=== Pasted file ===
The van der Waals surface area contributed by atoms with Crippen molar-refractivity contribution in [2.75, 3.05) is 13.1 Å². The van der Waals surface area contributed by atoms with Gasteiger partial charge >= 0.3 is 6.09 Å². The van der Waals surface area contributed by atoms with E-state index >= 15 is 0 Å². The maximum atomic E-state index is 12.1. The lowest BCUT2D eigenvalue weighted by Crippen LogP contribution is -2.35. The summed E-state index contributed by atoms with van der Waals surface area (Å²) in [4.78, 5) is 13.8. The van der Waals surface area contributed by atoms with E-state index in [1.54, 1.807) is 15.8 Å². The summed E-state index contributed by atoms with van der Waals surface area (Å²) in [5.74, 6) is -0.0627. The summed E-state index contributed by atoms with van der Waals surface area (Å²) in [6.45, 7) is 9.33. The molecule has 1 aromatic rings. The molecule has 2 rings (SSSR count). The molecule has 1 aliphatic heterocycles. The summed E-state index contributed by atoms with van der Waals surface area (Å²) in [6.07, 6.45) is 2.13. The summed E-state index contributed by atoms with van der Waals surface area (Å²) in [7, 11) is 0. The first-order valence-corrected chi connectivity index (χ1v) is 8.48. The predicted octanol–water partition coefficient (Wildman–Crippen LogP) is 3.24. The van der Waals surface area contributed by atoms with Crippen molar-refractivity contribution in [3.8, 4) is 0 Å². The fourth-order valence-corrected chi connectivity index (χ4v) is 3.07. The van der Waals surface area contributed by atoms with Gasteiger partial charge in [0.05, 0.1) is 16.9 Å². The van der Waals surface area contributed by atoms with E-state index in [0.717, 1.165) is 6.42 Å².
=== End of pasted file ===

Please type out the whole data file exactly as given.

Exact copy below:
The van der Waals surface area contributed by atoms with Crippen molar-refractivity contribution in [2.75, 3.05) is 13.1 Å². The van der Waals surface area contributed by atoms with Gasteiger partial charge >= 0.3 is 6.09 Å². The van der Waals surface area contributed by atoms with E-state index >= 15 is 0 Å². The maximum atomic E-state index is 12.1. The lowest BCUT2D eigenvalue weighted by Crippen LogP contribution is -2.35. The summed E-state index contributed by atoms with van der Waals surface area (Å²) in [4.78, 5) is 13.8. The van der Waals surface area contributed by atoms with E-state index in [1.54, 1.807) is 15.8 Å². The summed E-state index contributed by atoms with van der Waals surface area (Å²) in [5.74, 6) is -0.0627. The summed E-state index contributed by atoms with van der Waals surface area (Å²) in [6.45, 7) is 9.33. The molecule has 1 aromatic rings. The molecule has 2 rings (SSSR count). The molecule has 1 aliphatic heterocycles. The summed E-state index contributed by atoms with van der Waals surface area (Å²) in [6.07, 6.45) is 2.13. The summed E-state index contributed by atoms with van der Waals surface area (Å²) in [7, 11) is 0. The first-order valence-corrected chi connectivity index (χ1v) is 8.48. The predicted octanol–water partition coefficient (Wildman–Crippen LogP) is 3.24. The van der Waals surface area contributed by atoms with Crippen molar-refractivity contribution in [3.8, 4) is 0 Å². The fourth-order valence-corrected chi connectivity index (χ4v) is 3.07. The van der Waals surface area contributed by atoms with Gasteiger partial charge in [0.05, 0.1) is 16.9 Å². The van der Waals surface area contributed by atoms with E-state index in [0.717, 1.165) is 6.42 Å².